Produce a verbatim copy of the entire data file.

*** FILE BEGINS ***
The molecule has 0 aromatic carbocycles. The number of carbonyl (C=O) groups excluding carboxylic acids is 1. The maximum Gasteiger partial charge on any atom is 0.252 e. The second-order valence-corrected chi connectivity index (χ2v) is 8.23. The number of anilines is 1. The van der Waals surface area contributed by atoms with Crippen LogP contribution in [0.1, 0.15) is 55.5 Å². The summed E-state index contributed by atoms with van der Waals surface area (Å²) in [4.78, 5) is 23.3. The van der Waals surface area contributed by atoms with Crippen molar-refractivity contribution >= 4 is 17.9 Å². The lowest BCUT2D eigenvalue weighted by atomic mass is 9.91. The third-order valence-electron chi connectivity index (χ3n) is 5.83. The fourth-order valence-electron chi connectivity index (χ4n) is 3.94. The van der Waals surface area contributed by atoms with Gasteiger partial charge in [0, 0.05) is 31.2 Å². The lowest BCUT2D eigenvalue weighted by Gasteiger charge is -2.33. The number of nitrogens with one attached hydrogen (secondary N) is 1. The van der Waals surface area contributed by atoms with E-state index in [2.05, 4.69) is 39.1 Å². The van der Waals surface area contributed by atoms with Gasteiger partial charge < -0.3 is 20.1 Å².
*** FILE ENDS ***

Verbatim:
The molecule has 0 aromatic carbocycles. The number of carbonyl (C=O) groups excluding carboxylic acids is 1. The maximum Gasteiger partial charge on any atom is 0.252 e. The second-order valence-corrected chi connectivity index (χ2v) is 8.23. The number of anilines is 1. The van der Waals surface area contributed by atoms with Crippen LogP contribution in [0.1, 0.15) is 55.5 Å². The summed E-state index contributed by atoms with van der Waals surface area (Å²) in [4.78, 5) is 23.3. The van der Waals surface area contributed by atoms with Crippen molar-refractivity contribution >= 4 is 17.9 Å². The lowest BCUT2D eigenvalue weighted by atomic mass is 9.91. The third-order valence-electron chi connectivity index (χ3n) is 5.83. The fourth-order valence-electron chi connectivity index (χ4n) is 3.94. The van der Waals surface area contributed by atoms with Gasteiger partial charge in [0, 0.05) is 31.2 Å². The lowest BCUT2D eigenvalue weighted by Gasteiger charge is -2.33. The number of nitrogens with one attached hydrogen (secondary N) is 1. The van der Waals surface area contributed by atoms with E-state index in [2.05, 4.69) is 39.1 Å². The van der Waals surface area contributed by atoms with Gasteiger partial charge < -0.3 is 20.1 Å².